Here’s a great Gift Idea: "I Donated My Life to a Cow"
This book would make a wonderful gift!
Have you ever known a good storyteller? A good storyteller can captivate the attention of anyone within listening distance – and then make them want to hear more and more. Dean Walck, author of “I Donated My Life to a Cow,” possesses
this rare kind of storytelling talent, and has taken it a step further by translating his stories into a book about his experiences as a long-time cattleman and rancher on the Western Slope of Colorado.
Walck, born of a pioneer family who homesteaded on the Western Slope in the late 1800s, has ranching in his blood. He has lived and breathed it all his life, working alongside his brother, Scott Walck, who has also written articles for the Fence Post on occasion. The title page of Chapter 2 states the intent of Dean’s book in true “Dean Walck style”: “Remembering special people, places and moments from 60+ years of following an old cow around the Plateau Valley and elsewhere.” The entire book is written in this delightful style, straight and to the point, but is filled with humor, tenderness, excitement, and above all, recorded history of the hard work involved with running cattle over the years.
This book is not only filled with a good amount of historical information, but also has carefully documented photos, maps, diagrams, and some hand-drawn illustrations, which greatly aid the reader in understanding exactly the points Walck intends to get across, and where his stories occurred.
Woven intricately throughout the pages of Dean’s tales is the undeniable tenderness and love Dean holds close for his beloved wife, Roylee, who he lost in 2001. Her presence in this book is so real, the reader feels certain they would have loved her, too, and have truly missed out by not getting to meet her. The Dedication at the beginning of the book – “Dedicated in Loving Memory to Roylee Williams Walck” – is only the beginning to the tributes he writes about Roylee, either directly or indirectly with his tongue-in-cheek style. It is refreshing to read about true love that survived all the trials and tribulations of working ranch life through hard times and good.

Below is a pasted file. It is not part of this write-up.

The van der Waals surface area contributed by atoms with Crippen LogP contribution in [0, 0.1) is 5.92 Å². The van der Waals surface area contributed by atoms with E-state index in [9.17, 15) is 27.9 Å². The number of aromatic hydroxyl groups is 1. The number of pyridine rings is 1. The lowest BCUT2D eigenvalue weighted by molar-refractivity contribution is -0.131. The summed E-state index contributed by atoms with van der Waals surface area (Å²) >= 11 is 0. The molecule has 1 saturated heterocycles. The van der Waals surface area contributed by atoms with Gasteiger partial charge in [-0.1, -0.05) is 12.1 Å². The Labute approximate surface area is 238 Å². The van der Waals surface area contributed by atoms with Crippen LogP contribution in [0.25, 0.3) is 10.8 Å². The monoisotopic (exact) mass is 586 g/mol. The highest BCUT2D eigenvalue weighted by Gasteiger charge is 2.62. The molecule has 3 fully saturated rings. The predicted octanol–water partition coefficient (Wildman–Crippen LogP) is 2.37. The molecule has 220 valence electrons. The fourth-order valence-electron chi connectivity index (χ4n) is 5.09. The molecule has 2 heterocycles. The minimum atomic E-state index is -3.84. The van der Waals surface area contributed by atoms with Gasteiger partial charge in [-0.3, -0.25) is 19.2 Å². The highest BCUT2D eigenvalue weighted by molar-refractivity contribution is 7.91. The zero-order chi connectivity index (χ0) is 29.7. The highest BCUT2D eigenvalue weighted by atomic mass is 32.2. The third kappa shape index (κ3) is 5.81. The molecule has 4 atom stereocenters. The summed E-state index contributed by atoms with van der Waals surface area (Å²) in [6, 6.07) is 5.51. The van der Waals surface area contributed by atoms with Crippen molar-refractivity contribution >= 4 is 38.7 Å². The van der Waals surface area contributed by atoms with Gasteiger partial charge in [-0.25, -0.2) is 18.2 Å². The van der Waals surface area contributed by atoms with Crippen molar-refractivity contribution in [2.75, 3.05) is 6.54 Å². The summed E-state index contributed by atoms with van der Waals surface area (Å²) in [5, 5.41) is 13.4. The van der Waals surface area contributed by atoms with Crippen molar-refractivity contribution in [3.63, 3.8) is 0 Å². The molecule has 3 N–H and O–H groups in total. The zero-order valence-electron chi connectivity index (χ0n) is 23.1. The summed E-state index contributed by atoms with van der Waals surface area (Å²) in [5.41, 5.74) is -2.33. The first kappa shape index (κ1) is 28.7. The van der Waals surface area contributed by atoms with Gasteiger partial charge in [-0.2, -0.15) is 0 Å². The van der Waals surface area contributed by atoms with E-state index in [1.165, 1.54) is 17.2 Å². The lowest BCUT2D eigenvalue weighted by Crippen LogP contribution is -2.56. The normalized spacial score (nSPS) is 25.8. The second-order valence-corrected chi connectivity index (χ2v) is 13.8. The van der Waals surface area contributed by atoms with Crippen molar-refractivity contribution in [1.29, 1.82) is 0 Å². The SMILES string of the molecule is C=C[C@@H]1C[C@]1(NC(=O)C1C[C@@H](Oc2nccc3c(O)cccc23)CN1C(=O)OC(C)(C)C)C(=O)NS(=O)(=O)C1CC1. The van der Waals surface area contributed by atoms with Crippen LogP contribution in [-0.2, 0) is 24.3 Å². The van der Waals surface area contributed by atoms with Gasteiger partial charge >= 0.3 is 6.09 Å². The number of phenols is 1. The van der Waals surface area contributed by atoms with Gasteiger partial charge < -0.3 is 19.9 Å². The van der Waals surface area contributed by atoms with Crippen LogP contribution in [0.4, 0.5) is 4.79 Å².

Specifically captivating are Walck’s chapters about hard winters with cattle snowed in and all the hard work that had to be done to take care of them; his cattle buying adventures; hauling cattle and horses before stock trailers and trucks; a chapter called “How We Got Things Done” that truly lets readers know how much easier life is today; how they put up hay and the challenges involved; and chapters about “Real Cowboys”, “Rodeo”, and “Changing Times.”
This 182-page book was a very easy and captivating read, and one this reader just couldn’t put down. On my second reading now, I wish there was a sequel to look forward to.
I would recommend this book for any history buffs interested in a cattleman’s life. This book would also make a great gift for anyone who enjoys reading about Western lifestyles, or for someone who just longs to reminisce with an old friend. After reading this book, although I have never met Mr. Walck personally, I feel like I have known him a long time and that he is a treasured friend.
There was only one sentence in “I Donated my Life to a Cow” that I would dare to dispute. In his Chapter “Milk Cows, Then and Now”, Walck states: “I bet at one time there were over 2,000 dairy cows in the Plateau Valley; now, I can’t think where even one milk cow would be. Since no one will read this, even if there is a cow out there, they can’t make a liar out of me.”
Well, Mr. Walck, I dare to challenge you on that statement. I suspect that once word gets around about this truly entertaining and historical book of yours, EVERYONE will want to read it!
“I Donated my Life to a Cow”
by Dean Walck
Bound Paperback: $30
ISBN # 978-0-9788768-1-4
To purchase your copy:
P.O. Box 456
Inkom, Idaho, 83245-0456
Thank you, Mr. Walck, for taking the time to write this book so others could enjoy it.
Bromegrass is headed out and native meadows are beginning to grow rapidly with warmer temperatures the past couple weeks. Is now the time to make grass hay?
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